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Just curious how everyone washes their Cobra. Something I've often wondered about with roadsters, and something I've been wondering about lately, since I haven't got the top reinstalled on my Belvedere...

Just rinse carefully with a garden hose?
 

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I have been on the road for about 4 years. I haven't washed the body since before it was installed in the chassis.I use a spray, dry wash type, solution that I get from a local supplier called Art's Waterless. The stuff works great, I get constant comments on how great the paint looks! Arts Waterless # is 916-955-5720 if you are interested.
 

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I also use a lot of the quick-detailer, waterless type stuff. However, after a long trip, that's just not enough. Then I just bucket-wash the car like I would any other. Sure, you have to be kind of careful about water running into the cockpit, but the nose and wheel areas (the dirtiest) are pretty easy to clean up. I just use high-quality car wash soap and 100% cotton towels to dry. After about 2 years and roughly 6700 miles, I've got stone chips in the paint from road use, but the car otherwise looks great.

Cheers, John
 

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I use a fluffy mitt, almost wrung dry. Then a chamois. Pete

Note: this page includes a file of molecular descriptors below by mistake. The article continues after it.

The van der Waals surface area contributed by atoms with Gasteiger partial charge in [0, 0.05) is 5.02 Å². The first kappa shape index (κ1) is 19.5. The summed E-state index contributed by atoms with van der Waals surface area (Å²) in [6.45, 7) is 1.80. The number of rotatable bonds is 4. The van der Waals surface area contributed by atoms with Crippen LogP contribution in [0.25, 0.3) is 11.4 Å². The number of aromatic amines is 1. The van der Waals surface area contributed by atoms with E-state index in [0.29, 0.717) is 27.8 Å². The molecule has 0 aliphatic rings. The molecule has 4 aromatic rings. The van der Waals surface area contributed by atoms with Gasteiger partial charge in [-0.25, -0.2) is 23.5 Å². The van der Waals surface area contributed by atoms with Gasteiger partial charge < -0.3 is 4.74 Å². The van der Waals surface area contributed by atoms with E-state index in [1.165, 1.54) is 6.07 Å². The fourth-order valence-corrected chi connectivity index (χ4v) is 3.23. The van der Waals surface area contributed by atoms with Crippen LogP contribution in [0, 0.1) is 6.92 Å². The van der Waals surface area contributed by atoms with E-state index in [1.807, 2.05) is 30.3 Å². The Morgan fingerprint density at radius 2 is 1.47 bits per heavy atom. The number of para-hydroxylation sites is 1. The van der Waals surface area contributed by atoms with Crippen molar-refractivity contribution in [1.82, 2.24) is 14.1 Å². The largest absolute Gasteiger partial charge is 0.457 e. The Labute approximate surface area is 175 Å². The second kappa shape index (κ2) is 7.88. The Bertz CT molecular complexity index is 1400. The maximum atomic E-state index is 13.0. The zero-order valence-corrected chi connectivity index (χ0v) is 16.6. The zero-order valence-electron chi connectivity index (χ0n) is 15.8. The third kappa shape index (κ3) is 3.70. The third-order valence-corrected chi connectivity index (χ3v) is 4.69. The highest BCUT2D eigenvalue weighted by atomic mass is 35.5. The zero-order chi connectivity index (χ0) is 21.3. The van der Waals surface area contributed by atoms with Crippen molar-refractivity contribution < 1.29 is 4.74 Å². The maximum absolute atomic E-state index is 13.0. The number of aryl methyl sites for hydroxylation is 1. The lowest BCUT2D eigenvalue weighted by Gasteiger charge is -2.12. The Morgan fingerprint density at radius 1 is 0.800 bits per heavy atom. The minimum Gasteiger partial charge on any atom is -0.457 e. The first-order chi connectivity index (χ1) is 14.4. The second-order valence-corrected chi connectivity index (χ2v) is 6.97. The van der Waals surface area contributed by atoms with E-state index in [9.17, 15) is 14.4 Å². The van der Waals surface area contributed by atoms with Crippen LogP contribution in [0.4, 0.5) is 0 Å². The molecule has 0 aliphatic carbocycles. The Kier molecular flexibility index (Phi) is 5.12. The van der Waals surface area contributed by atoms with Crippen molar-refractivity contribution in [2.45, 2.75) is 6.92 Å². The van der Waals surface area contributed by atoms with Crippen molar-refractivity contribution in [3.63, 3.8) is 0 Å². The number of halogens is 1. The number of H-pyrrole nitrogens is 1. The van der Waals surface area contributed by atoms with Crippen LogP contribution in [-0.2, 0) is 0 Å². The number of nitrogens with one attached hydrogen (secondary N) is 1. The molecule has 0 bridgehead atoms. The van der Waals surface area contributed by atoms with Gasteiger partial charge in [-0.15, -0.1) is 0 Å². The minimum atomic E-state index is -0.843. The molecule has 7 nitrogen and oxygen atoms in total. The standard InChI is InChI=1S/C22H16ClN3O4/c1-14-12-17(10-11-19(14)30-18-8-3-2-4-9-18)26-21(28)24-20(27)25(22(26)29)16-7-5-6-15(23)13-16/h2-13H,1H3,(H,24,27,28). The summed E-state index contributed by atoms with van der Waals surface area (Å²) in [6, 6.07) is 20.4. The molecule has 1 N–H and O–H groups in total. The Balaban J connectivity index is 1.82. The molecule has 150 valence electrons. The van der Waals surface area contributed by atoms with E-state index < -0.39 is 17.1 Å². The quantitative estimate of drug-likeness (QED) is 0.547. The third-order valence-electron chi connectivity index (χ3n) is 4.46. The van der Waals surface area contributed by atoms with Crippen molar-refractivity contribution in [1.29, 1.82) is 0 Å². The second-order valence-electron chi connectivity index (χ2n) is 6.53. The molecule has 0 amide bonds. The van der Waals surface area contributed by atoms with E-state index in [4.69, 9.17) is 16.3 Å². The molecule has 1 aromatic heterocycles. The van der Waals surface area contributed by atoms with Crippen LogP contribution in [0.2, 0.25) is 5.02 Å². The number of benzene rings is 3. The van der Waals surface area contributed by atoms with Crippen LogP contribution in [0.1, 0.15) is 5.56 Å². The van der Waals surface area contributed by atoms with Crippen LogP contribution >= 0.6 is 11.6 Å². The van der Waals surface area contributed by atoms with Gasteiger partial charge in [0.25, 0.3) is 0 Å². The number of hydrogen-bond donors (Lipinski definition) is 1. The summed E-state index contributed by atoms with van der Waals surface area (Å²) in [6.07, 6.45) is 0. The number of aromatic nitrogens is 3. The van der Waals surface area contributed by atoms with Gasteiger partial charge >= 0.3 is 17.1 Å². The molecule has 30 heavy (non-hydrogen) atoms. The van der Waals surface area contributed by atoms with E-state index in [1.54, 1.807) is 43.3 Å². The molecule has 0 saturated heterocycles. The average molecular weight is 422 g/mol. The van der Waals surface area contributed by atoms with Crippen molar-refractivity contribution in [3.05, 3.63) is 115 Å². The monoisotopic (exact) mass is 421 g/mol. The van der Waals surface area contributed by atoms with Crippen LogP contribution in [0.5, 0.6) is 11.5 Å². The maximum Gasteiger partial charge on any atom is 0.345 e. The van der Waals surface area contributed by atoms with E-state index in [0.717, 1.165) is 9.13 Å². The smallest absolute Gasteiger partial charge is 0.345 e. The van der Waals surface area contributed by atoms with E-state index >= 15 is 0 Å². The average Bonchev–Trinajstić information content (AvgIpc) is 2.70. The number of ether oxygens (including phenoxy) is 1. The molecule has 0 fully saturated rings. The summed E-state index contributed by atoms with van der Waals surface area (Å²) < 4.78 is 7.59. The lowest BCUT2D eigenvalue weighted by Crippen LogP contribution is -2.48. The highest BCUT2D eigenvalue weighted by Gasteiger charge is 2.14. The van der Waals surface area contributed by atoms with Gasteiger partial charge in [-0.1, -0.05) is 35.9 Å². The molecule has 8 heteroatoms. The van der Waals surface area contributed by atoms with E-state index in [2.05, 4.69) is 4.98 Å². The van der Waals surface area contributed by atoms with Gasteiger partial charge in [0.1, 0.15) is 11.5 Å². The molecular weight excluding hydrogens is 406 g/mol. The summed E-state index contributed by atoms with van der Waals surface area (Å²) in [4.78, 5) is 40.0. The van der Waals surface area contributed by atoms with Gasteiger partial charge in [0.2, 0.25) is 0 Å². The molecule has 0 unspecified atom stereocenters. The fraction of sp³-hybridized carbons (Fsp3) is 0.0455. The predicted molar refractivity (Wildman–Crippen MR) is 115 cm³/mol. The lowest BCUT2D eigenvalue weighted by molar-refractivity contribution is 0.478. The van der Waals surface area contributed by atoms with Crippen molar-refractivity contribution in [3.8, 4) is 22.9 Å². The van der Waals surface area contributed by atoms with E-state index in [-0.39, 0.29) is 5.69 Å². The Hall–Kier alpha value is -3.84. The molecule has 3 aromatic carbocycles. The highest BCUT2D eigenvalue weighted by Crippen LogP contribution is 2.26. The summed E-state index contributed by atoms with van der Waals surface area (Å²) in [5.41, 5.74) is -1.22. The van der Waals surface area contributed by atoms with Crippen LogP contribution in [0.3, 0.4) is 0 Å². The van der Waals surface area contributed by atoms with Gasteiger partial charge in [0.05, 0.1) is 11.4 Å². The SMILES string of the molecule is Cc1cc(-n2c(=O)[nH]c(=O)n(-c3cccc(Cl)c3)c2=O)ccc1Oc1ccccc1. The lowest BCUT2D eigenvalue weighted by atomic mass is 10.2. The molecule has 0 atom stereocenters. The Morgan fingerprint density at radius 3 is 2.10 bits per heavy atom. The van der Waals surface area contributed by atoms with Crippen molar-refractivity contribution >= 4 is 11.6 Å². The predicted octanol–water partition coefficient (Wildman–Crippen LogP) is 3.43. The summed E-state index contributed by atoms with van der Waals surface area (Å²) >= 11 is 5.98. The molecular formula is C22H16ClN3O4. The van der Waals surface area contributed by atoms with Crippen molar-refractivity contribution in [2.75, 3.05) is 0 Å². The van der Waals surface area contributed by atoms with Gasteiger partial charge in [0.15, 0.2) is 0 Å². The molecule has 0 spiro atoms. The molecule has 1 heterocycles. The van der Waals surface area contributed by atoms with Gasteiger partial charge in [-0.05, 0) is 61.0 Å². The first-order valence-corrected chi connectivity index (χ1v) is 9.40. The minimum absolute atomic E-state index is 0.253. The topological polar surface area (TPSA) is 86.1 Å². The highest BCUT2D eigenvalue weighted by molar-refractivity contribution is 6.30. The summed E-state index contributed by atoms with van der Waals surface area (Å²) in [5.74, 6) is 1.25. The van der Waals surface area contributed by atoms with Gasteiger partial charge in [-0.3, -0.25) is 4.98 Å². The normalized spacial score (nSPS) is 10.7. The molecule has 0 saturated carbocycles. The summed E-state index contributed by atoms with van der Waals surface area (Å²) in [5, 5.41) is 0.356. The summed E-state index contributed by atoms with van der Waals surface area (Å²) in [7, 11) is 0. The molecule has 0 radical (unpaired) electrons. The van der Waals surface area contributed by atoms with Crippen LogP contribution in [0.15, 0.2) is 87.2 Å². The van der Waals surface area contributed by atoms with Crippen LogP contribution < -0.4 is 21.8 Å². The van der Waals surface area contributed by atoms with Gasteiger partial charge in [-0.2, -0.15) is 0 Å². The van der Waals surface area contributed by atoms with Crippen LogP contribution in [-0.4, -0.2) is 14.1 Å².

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Bucket wash it, hose it off and use a silicon squeegee and towels to dry it off. I put a couple of towels behind the seats to catch the runoff from the rear fenders and cover the cockpit with one of Phil Deals tonneau covers. Between washes I use quick detailer to keep it looking good.
 

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Use regular bucket and hose. Just always spray away from the cockpit. :D Water will run down behind the seats off the rear deck, but not too much if you are careful. Then I use a chamis to dry it off. I have also been using the MR Clean Spot free dry sprayer. It removes the hard waters pots that usually come after it starts to dry. I just put the Zaino treatment on this last winter so I will see if it helps repel some of the dust and lighter stuff this summer.


Jim
 

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Closer9

Not a stupid question. There are many new builders including me that have the same question. Lots of good ideas here. Thanks for posting.
 

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Very Carefully!
Sneak up from behind, grab them around the neck. Have someone hold the tail, stretch them out, the rest is easy.
Just be ready when you put it down, they'll be really pi$$ed!! :D

Cheers!
 

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Doug,

Good point especially if the guy in the drivers seat is on the gas when you have your hand on the drivers door cleaning the rear quarter panel.
 

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Hey guys, a simple method i use. take two inch masking tape and run it around cockpit so half of it is sticking above body. takes a couple minutes. and works as a water damn. just carefully rinse off,and no water gets inside. just pull off tape and go. Just my 2 cents.....Jim